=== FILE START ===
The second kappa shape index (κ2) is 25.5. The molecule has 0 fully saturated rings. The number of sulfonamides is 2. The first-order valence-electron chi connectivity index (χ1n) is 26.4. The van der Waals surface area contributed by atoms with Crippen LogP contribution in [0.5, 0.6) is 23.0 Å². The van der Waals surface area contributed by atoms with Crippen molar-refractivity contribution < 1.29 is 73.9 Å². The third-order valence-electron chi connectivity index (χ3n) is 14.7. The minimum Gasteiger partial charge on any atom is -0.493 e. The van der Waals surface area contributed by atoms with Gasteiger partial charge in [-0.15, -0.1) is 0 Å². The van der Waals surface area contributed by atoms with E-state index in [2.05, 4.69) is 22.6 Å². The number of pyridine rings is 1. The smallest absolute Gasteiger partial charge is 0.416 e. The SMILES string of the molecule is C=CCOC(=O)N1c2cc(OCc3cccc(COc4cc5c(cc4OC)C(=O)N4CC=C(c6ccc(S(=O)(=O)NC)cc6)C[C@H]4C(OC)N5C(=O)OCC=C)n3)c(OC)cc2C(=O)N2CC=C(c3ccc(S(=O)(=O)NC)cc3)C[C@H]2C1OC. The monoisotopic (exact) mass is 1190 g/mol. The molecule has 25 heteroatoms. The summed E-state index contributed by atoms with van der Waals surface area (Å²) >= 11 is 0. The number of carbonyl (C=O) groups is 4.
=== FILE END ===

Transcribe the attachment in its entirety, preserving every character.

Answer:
The second kappa shape index (κ2) is 25.5. The molecule has 0 fully saturated rings. The number of sulfonamides is 2. The first-order valence-electron chi connectivity index (χ1n) is 26.4. The van der Waals surface area contributed by atoms with Crippen LogP contribution in [0.5, 0.6) is 23.0 Å². The van der Waals surface area contributed by atoms with Crippen molar-refractivity contribution < 1.29 is 73.9 Å². The third-order valence-electron chi connectivity index (χ3n) is 14.7. The minimum Gasteiger partial charge on any atom is -0.493 e. The van der Waals surface area contributed by atoms with Gasteiger partial charge in [-0.15, -0.1) is 0 Å². The van der Waals surface area contributed by atoms with E-state index in [2.05, 4.69) is 22.6 Å². The number of pyridine rings is 1. The smallest absolute Gasteiger partial charge is 0.416 e. The SMILES string of the molecule is C=CCOC(=O)N1c2cc(OCc3cccc(COc4cc5c(cc4OC)C(=O)N4CC=C(c6ccc(S(=O)(=O)NC)cc6)C[C@H]4C(OC)N5C(=O)OCC=C)n3)c(OC)cc2C(=O)N2CC=C(c3ccc(S(=O)(=O)NC)cc3)C[C@H]2C1OC. The monoisotopic (exact) mass is 1190 g/mol. The molecule has 25 heteroatoms. The summed E-state index contributed by atoms with van der Waals surface area (Å²) >= 11 is 0. The number of carbonyl (C=O) groups is 4.